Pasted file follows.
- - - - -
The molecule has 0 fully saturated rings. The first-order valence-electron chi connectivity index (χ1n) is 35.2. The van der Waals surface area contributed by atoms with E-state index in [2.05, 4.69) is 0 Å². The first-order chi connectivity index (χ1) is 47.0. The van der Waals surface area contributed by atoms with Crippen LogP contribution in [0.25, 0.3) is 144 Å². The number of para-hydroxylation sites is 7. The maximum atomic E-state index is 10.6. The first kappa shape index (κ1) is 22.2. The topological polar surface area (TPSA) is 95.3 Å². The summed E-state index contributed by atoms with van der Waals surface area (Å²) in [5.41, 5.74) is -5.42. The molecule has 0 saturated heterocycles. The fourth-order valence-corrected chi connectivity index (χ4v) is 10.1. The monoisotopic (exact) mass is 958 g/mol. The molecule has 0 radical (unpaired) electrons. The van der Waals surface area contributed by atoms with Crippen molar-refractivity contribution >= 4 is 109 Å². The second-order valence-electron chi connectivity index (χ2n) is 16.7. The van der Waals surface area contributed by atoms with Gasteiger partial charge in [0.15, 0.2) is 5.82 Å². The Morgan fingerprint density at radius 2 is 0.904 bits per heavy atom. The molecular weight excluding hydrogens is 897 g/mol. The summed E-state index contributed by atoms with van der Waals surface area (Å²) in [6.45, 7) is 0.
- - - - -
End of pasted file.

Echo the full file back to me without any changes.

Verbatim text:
The molecule has 0 fully saturated rings. The first-order valence-electron chi connectivity index (χ1n) is 35.2. The van der Waals surface area contributed by atoms with E-state index in [2.05, 4.69) is 0 Å². The first-order chi connectivity index (χ1) is 47.0. The van der Waals surface area contributed by atoms with Crippen LogP contribution in [0.25, 0.3) is 144 Å². The number of para-hydroxylation sites is 7. The maximum atomic E-state index is 10.6. The first kappa shape index (κ1) is 22.2. The topological polar surface area (TPSA) is 95.3 Å². The summed E-state index contributed by atoms with van der Waals surface area (Å²) in [5.41, 5.74) is -5.42. The molecule has 0 saturated heterocycles. The fourth-order valence-corrected chi connectivity index (χ4v) is 10.1. The monoisotopic (exact) mass is 958 g/mol. The molecule has 0 radical (unpaired) electrons. The van der Waals surface area contributed by atoms with Crippen molar-refractivity contribution >= 4 is 109 Å². The second-order valence-electron chi connectivity index (χ2n) is 16.7. The van der Waals surface area contributed by atoms with Gasteiger partial charge in [0.15, 0.2) is 5.82 Å². The Morgan fingerprint density at radius 2 is 0.904 bits per heavy atom. The molecular weight excluding hydrogens is 897 g/mol. The summed E-state index contributed by atoms with van der Waals surface area (Å²) in [6.45, 7) is 0.